In the age of Internet and video games, libraries must compete for teenagers attention, Nate Burnard believes.
To bring young adults through his doors, the Allen County Public Library childrens librarian is prepared to being the battle to them.
And Saturday afternoon that fight took the form of Super Smash Brothers Brawl – a popular game for the Nintendo Wii system. The game allows players to pit characters like Mario and Sonic the Hedgehog against one another in hand-to-hand combat.
Burnard drew 36 teenage gamers to the double-elimination tournament. The library provided the games, the Nintendo Wiis and the televisions, all the players had to do was show up.
This is a generation thats grown up gaming. Its part of their lives, he said. If we want to be a part of their lives, we have to offer that, too.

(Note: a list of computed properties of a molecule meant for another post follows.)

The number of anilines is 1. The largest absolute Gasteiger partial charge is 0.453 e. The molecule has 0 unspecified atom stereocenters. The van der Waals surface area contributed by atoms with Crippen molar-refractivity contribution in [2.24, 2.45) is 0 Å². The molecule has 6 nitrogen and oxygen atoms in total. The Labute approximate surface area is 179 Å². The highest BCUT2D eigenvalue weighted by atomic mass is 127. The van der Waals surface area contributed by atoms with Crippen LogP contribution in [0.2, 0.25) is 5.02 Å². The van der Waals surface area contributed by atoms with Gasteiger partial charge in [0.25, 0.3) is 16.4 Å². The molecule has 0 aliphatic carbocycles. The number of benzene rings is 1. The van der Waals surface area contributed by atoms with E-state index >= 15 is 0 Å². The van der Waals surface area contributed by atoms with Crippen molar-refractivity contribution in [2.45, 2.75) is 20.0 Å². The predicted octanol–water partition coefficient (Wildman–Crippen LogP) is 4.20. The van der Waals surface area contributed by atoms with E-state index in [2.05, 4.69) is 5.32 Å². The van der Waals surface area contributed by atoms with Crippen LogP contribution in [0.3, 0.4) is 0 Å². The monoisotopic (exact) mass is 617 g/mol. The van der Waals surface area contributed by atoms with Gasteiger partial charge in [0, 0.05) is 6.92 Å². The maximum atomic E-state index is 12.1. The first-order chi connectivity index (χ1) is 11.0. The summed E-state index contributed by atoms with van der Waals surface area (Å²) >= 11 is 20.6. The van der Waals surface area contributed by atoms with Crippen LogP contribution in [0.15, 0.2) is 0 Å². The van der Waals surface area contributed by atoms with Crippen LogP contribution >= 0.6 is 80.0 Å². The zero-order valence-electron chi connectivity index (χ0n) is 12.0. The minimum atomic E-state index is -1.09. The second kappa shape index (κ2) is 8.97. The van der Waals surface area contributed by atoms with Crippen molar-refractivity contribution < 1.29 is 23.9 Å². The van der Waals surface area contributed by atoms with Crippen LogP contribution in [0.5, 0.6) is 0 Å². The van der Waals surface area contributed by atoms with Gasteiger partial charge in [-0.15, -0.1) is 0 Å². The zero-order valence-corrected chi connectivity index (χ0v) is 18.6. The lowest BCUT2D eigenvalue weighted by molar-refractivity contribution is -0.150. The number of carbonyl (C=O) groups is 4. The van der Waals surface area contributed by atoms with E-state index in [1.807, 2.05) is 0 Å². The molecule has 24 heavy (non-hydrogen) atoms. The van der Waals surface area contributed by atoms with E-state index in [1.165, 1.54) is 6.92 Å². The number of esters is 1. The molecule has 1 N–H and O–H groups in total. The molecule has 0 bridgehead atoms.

The Fall Brawl was the second video gaming event at the library. The first, last summer, drew about 100 people.
Increasingly, libraries are turning to video games and media beyond books to draw young adults and teens who are hooked on the Internet. Libraries across the nation now offer gaming leagues that allow players in different parts of the country to compete against each other, Burnard said.
It helps us keep the library as a community place more than just a place for books, he said.
Braxton White, a 17-year-old Paul Harding High School student with lightning-fast fingers, said he never would have set foot in the library without such an event.
Why go all the way to the library for information, Braxton reasons.
Everythings online, you can just stay at home, he said.
Braxton remained undefeated through the tournament, winning the whole shebang and a $50 gift card for his trouble.
Will he be coming back to the library?
If they keep putting on video games, he says.